Jamaicans argue that these incidents are isolated. But while the incidents of reported mob violence are not frequent, we need to understand how brutish and vicious we appear when images are broadcast of crowds baying for blood outside a building in which gays are holed up.
Just last week, CVM TV broadcast a story in which community members in Jones Town burst into a private dwelling because the occupants were suspected of being homosexuals. The suspicions allegedly confirmed, the crowd started to beat the men, and police had to rescue the occupants, incurring the wrath of the crowd. One man wanted to know why taxpayers’ money was being used to rescue gays.
I cannot find words to describe how backward this story makes us look. Go and try to convince a sceptic now that we are not homophobic!
So let’s acknowledge that violence against gays is real. We are not as uniformly tolerant as we would have the outside world believe. But neither have the gay activists done their cause any good by overstating the extent of the problem. Gay-on-gay violence is also real.
Recently, the Jamaica Forum for Lesians Allsexuals and Gays (JFLAG) publicly condemned the killing of gay men. In a statement (re-tweeted by Amnesty Caribbean), they said:
“Members of the LGBT community have reported to J-FLAG that eight gay men have been murdered within the last three months bringing to the fore the reality that despite progress towards greater tolerance, the LGBT community continues to be at great risk of violence. Among the most recent attacks against the gay community was the savage killing of two young men.
“The men were apparently brutally murdered with blunt instruments in the vicinity of the intersection of Trafalgar Road and Lady Musgrave Road. Persons who are homeless frequented this area; among them are young gay men who have been made homeless because of the continued intolerance of homosexuality in Jamaica.”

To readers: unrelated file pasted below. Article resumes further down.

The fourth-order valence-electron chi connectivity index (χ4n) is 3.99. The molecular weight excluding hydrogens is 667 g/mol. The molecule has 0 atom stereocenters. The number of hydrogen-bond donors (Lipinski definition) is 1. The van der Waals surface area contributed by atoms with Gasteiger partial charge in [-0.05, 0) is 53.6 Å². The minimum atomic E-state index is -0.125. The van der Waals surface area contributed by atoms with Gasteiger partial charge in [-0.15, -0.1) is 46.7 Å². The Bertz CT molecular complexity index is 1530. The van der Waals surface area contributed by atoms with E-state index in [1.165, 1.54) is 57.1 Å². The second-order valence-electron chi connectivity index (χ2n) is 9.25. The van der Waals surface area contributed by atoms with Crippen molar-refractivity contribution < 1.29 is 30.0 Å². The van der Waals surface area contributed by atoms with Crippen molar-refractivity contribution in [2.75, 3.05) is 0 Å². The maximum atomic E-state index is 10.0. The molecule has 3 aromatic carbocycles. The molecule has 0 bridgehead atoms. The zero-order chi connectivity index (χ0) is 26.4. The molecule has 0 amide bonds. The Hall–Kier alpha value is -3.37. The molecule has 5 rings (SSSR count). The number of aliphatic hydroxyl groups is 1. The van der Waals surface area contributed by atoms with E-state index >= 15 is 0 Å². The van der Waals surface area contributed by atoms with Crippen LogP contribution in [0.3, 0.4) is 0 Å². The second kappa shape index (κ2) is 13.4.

In an interview with me on my radio programme Beyond the Headlines a few days later, JFLAG spokesman Dane Lewis admitted that the organisation had jumped the gun, and that his later information was that the two men in question had been killed by members of the gay community. He said he withdrew that part of the statement and promised a corrected version. I haven’t seen that yet.
So which is it? Are we homophobic or are we tolerant of the gay lifestyle?
I submit that we are both. However, the incidents of violence and public hatred against gays are so embarrassing and so horrifying that nothing else matters. There is no room for any other depiction of our attitudes when the images seared into people’s minds are those of police having to be deployed to protect men from a bloodthirsty crowd. Given those graphic realities, our reputation as an extremely homophobic country will continue to dog us, protest as we might.
So when Prime Minister Simpson Miller courageously declared that sexual orientation would not affect how she chose her Cabinet, and that she would initiate a review of the buggery law, she should understand that outside Jamaica, gay activists saw her statement as a beacon of hope in a country of darkness, or near darkness. That was one of the reasons for her inclusion on that Time 100 List, misrepresented as her position was.
The outside world sees us as homophobic and violent. We don’t see ourselves that way.
As always, the truth lies obscured, somewhere in the middle.